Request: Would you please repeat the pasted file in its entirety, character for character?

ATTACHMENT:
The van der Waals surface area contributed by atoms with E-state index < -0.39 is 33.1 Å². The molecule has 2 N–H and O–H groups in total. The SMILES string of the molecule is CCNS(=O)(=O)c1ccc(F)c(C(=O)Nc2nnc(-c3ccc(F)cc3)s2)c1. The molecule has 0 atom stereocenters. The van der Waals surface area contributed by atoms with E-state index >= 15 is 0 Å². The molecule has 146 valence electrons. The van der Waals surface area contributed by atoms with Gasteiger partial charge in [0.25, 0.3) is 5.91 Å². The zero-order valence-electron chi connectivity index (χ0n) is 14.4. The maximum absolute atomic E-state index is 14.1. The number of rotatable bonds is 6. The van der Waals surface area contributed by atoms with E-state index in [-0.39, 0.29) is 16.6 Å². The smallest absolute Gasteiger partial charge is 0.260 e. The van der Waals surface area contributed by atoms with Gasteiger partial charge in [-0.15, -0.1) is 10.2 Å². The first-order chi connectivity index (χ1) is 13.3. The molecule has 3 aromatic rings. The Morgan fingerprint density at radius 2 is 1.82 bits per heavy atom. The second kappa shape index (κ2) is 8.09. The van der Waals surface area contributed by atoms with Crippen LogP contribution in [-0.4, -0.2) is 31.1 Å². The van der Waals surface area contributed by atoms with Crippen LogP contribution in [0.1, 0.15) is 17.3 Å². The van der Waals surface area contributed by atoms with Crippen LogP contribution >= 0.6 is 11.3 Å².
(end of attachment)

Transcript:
The van der Waals surface area contributed by atoms with E-state index < -0.39 is 33.1 Å². The molecule has 2 N–H and O–H groups in total. The SMILES string of the molecule is CCNS(=O)(=O)c1ccc(F)c(C(=O)Nc2nnc(-c3ccc(F)cc3)s2)c1. The molecule has 0 atom stereocenters. The van der Waals surface area contributed by atoms with E-state index >= 15 is 0 Å². The molecule has 146 valence electrons. The van der Waals surface area contributed by atoms with Gasteiger partial charge in [0.25, 0.3) is 5.91 Å². The zero-order valence-electron chi connectivity index (χ0n) is 14.4. The maximum absolute atomic E-state index is 14.1. The number of rotatable bonds is 6. The van der Waals surface area contributed by atoms with E-state index in [-0.39, 0.29) is 16.6 Å². The smallest absolute Gasteiger partial charge is 0.260 e. The van der Waals surface area contributed by atoms with Gasteiger partial charge in [-0.15, -0.1) is 10.2 Å². The first-order chi connectivity index (χ1) is 13.3. The molecule has 3 aromatic rings. The Morgan fingerprint density at radius 2 is 1.82 bits per heavy atom. The second kappa shape index (κ2) is 8.09. The van der Waals surface area contributed by atoms with Crippen LogP contribution in [-0.4, -0.2) is 31.1 Å². The van der Waals surface area contributed by atoms with Crippen LogP contribution in [0.1, 0.15) is 17.3 Å². The van der Waals surface area contributed by atoms with Crippen LogP contribution >= 0.6 is 11.3 Å².